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Re: WebDAV effeciancy

From: Elias Sinderson <elias@cse.ucsc.edu>
Date: Tue, 17 Jun 2003 14:06:03 -0700
Message-ID: <3EEF82BB.5050804@cse.ucsc.edu>
To: WebDAV <w3c-dist-auth@w3.org>

B. Shadgar wrote:

>[...] many functionality of the WebDAV can be implemented by HTTP POST method, Soap and so on ( as you
>mentioned like Microsoft FrontPage). So if the security is the same and if the speed may be low (not sure), why would the user choose WebDAV rather HTTP?
I'm actually implementing a SOAP-WebDAV proxy service that provides 
WebDAV functionality to clients that do not speak WebDAV, yet have a 
HTTP stack and can do XML processing (and, hence, SOAP as well). I'll be 
running some performance tests and can send them to you when they're 
available if you're still interested. Ignoring the performance issue 
momentarily, however, there are several reasons one should use WebDAV 
over HTTP POST, SOAP, and cetera. Without digressing into a full 
discussion of architectural styles and ideals not appropriate for this 
forum, I'll summarize what I feel is the main consideration.

One of the reasons that the web has been so successful is that, at the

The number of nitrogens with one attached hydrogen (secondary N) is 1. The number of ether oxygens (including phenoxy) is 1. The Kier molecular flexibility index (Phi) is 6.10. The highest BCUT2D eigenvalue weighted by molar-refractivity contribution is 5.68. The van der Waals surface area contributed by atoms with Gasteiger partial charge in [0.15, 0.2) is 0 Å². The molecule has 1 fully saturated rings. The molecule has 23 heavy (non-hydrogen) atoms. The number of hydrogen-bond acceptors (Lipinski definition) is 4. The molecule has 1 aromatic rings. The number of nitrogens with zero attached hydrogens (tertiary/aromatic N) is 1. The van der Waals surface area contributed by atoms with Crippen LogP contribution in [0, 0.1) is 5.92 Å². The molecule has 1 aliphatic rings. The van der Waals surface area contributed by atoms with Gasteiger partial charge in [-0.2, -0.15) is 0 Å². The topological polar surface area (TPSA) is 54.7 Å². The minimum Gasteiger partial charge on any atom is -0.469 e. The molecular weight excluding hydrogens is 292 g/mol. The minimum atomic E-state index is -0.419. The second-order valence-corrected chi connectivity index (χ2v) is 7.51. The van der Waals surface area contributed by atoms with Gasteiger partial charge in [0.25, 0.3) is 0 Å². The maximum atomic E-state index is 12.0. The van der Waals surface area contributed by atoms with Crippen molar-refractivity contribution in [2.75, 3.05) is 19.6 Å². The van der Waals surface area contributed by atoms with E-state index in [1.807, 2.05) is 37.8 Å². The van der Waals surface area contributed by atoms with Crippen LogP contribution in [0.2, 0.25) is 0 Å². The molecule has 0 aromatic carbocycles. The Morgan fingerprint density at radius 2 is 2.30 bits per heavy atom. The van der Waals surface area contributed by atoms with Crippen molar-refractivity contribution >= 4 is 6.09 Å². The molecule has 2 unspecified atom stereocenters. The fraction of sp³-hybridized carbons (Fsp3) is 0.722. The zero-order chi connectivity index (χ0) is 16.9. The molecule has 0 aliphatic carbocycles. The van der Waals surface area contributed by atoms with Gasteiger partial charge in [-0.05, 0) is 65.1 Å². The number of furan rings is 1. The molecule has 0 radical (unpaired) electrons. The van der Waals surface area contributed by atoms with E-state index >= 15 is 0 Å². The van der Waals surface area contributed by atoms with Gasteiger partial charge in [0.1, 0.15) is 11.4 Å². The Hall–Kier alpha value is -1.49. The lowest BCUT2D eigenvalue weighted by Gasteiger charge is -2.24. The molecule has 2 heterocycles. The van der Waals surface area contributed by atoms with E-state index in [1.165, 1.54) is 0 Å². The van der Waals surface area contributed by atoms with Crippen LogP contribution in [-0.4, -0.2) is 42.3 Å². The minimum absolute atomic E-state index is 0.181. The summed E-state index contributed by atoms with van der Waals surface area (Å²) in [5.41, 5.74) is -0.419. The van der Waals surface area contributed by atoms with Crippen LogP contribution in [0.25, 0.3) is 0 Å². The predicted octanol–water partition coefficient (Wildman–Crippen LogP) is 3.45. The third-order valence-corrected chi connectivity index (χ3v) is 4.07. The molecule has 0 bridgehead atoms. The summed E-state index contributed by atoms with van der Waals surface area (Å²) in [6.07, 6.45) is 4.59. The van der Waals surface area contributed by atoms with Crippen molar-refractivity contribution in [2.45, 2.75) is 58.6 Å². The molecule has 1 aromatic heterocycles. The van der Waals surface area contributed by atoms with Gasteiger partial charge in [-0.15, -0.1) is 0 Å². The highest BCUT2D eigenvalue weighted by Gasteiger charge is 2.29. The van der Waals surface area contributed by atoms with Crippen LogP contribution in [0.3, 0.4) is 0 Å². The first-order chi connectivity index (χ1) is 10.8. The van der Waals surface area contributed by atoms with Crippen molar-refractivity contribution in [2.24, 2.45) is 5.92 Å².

protocol level, there is a standardized interface for interacting with 
web resources. WebDAV has extended the HTTP protocol to provide 
functionality necessary for distributed and collaborative authoring. 
SOAP breaks this genericity of interface by allowing arbitrary methods 
with arbitrary functionality to be exposed as a web service. So, while 
it is possible to provide WebDAV-like functionality using SOAP, there is 
no guarantee of interoperability between clients and servers taking this 
approach. Another, somewhat lesser, concern has to do with the opacity 
of URLs. A SOAP based web service that provides WebDAV functionality is 
essentially manipulating web resources indirectly; behind the scenes, as 
it were, so the resource you would address a PROPPATCH to isn't the same 
resource that you would address a GET to, even though you are intending 
them to be the same...

Regarding performance, I have stong suspicions that straight WebDAV 
would be faster than any SOAP-based service due to the overhead in 
marshalling/demarshalling the request and response bodies. Again, I'll 
be testing this empirically in the next couple of months. That being 
said, there are compelling reasons why such a service might be 
desirable. As I mentioned above, some classes of devices don't support 
WebDAV, but can do SOAP over HTTP and it may be desireable to provide 
WebDAV functionality to these devices until their protocol stack is 
enhanced. Further, it allows one to insert extra processing (such as 
transactional support, for example) into the mix. This home grown 
solution is somewhat half-baked though, since it only allows for the 
client to interoperate with a single server/service implementation.

Hope this has shed a little light on your questions...

Received on Tuesday, 17 June 2003 17:06:17 UTC

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